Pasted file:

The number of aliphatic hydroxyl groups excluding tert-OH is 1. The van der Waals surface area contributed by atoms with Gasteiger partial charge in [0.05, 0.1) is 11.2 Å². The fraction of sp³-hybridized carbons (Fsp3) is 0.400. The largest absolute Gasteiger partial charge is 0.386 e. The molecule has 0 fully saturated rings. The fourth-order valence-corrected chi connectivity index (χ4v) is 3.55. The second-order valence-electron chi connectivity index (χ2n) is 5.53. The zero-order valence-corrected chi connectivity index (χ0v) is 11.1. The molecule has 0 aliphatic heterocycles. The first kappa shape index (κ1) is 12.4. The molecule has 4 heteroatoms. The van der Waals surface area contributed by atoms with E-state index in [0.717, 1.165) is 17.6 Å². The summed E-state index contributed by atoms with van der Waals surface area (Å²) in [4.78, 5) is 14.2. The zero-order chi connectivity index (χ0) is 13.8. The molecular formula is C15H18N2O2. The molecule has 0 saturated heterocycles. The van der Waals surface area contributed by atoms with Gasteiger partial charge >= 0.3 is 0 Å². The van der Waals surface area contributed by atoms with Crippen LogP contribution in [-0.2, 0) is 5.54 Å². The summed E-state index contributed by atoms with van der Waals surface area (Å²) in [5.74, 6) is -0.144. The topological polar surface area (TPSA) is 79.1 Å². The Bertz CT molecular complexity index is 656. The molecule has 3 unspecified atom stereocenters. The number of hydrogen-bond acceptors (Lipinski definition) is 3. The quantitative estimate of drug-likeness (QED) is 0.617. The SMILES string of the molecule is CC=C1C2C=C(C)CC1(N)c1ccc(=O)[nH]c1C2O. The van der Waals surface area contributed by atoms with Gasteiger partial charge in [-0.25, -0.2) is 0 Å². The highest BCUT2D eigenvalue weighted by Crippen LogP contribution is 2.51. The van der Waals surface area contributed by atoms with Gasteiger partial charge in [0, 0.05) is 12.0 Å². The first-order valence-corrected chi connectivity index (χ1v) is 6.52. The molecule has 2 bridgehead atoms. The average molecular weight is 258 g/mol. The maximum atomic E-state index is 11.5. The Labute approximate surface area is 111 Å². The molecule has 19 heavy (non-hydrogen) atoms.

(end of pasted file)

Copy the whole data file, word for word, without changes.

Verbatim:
The number of aliphatic hydroxyl groups excluding tert-OH is 1. The van der Waals surface area contributed by atoms with Gasteiger partial charge in [0.05, 0.1) is 11.2 Å². The fraction of sp³-hybridized carbons (Fsp3) is 0.400. The largest absolute Gasteiger partial charge is 0.386 e. The molecule has 0 fully saturated rings. The fourth-order valence-corrected chi connectivity index (χ4v) is 3.55. The second-order valence-electron chi connectivity index (χ2n) is 5.53. The zero-order valence-corrected chi connectivity index (χ0v) is 11.1. The molecule has 0 aliphatic heterocycles. The first kappa shape index (κ1) is 12.4. The molecule has 4 heteroatoms. The van der Waals surface area contributed by atoms with E-state index in [0.717, 1.165) is 17.6 Å². The summed E-state index contributed by atoms with van der Waals surface area (Å²) in [4.78, 5) is 14.2. The zero-order chi connectivity index (χ0) is 13.8. The molecular formula is C15H18N2O2. The molecule has 0 saturated heterocycles. The van der Waals surface area contributed by atoms with Gasteiger partial charge >= 0.3 is 0 Å². The van der Waals surface area contributed by atoms with Crippen LogP contribution in [-0.2, 0) is 5.54 Å². The summed E-state index contributed by atoms with van der Waals surface area (Å²) in [5.74, 6) is -0.144. The topological polar surface area (TPSA) is 79.1 Å². The Bertz CT molecular complexity index is 656. The molecule has 3 unspecified atom stereocenters. The number of hydrogen-bond acceptors (Lipinski definition) is 3. The quantitative estimate of drug-likeness (QED) is 0.617. The SMILES string of the molecule is CC=C1C2C=C(C)CC1(N)c1ccc(=O)[nH]c1C2O. The van der Waals surface area contributed by atoms with Gasteiger partial charge in [-0.25, -0.2) is 0 Å². The highest BCUT2D eigenvalue weighted by Crippen LogP contribution is 2.51. The van der Waals surface area contributed by atoms with Gasteiger partial charge in [0, 0.05) is 12.0 Å². The first-order valence-corrected chi connectivity index (χ1v) is 6.52. The molecule has 2 bridgehead atoms. The average molecular weight is 258 g/mol. The maximum atomic E-state index is 11.5. The Labute approximate surface area is 111 Å². The molecule has 19 heavy (non-hydrogen) atoms.